God killed the animal and clothed the naked and ashamed. He followed the curse with a promise: the seed of the woman would crush the head of that serpent.

That seed–God Himself–naked from the womb, naked on the cross–bearing the full weight of my shame. Cursed thorns pressing my curse deep into the bleeding brow of the King of Kings.

Wretched woman that I am! Who will save me from this body of death??

Thanks be to God, through Jesus Christ our Lord.

Christ redeemed us from the curse of the law by becoming a curse for us—for it is written, “Cursed is everyone who is hanged on a tree”—so that in Christ Jesus the blessing of Abraham might come to the Gentiles, so that we might receive the promised Spirit through faith. (Galatians 3:13-14 ESV)

#write31days: what it means to be human (days 7-10)

This is what a 31-days series looks like with 4 children (3 of whom are 2 and under).

Less than 31 days.

Instead of apologizing for it, I’m just going to go with it.

So, here we are.

Hannah Anderson describes the doctrine of imago dei like this:

Imago dei means that your life has purpose and meaning because God made you to be like Himself. [It] means that your life has intrinsic value, not simply because of who you are as an individual, but because of who He is as your God. Imago dei means that your life is sacred because He has stamped His identity onto yours.

…By revealing that we are made in God’s image, it is revealing how we are to exist, how we are made to live, and what it means to be human.”

What does it mean to be human?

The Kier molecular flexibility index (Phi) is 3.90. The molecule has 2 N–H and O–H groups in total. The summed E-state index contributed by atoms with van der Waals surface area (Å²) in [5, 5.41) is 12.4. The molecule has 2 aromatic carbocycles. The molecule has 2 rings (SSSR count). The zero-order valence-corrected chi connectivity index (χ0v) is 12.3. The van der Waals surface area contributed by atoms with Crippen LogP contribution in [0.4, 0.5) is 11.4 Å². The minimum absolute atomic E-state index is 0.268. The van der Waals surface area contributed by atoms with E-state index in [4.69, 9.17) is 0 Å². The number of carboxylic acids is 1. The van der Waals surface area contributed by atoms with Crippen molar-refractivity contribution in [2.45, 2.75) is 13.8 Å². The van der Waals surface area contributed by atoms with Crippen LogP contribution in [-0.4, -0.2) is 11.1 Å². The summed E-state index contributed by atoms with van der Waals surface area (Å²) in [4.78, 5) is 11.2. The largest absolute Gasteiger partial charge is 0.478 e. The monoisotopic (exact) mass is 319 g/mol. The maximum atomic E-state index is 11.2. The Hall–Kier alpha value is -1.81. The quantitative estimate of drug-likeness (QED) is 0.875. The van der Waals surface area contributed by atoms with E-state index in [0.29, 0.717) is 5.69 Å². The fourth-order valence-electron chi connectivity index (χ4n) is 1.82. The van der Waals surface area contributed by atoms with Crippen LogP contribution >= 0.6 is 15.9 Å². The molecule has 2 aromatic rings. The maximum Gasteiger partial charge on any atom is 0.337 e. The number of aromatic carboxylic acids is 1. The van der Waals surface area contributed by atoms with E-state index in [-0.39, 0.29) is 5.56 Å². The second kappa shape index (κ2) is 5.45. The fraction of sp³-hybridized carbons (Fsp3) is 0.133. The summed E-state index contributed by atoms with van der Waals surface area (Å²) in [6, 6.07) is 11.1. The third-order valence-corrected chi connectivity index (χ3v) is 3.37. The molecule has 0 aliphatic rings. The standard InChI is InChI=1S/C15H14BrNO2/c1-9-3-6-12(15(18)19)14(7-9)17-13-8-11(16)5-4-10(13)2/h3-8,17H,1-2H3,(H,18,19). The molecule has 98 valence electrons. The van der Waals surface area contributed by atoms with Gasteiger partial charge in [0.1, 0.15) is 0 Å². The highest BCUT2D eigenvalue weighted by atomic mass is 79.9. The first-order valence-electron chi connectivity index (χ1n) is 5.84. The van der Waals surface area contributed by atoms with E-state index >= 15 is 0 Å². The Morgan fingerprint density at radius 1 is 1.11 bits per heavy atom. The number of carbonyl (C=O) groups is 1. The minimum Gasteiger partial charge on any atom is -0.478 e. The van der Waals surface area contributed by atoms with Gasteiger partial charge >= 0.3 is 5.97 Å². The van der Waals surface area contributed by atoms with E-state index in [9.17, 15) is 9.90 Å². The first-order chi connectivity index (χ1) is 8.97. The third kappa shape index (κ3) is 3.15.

My favorite class in college was an upper-level political science course called International Human Rights. We studied the Universal Declaration of Human Rights, and I found it to be one of the most beautiful documents ever written. The preamble declares, “recognition of the inherent dignity and of the equal and inalienable rights of all members of the human family is the foundation of freedom, justice and peace in the world,” and goes on to list, article by article, what it means for us as humans to “act towards one another in a spirit of brotherhood” (Article 1).

I don’t know all of the ins-and-outs of common grace, but this seems like evidence of it. We see in our neighbors a dignity and value that exists simply because they, like us, are human. This is not without exception, of course, as genocide, slavery, human trafficking and other crimes against humanity illustrate. But despite our fallenness, despite our differences, the image of God is written on our hearts.

I had coffee with a new friend yesterday, and she talked about growing up with an “us” and “them” mentality towards people inside and outside the church. It grieves her now, as she recognizes common grace and the simple reality that we have the same Creator; we bear the same image, and as a result, each person makes a unique contribution to the world. I think recognizing this truth elevates Jesus’ commands to love both my neighbor and my enemy to a whole different level.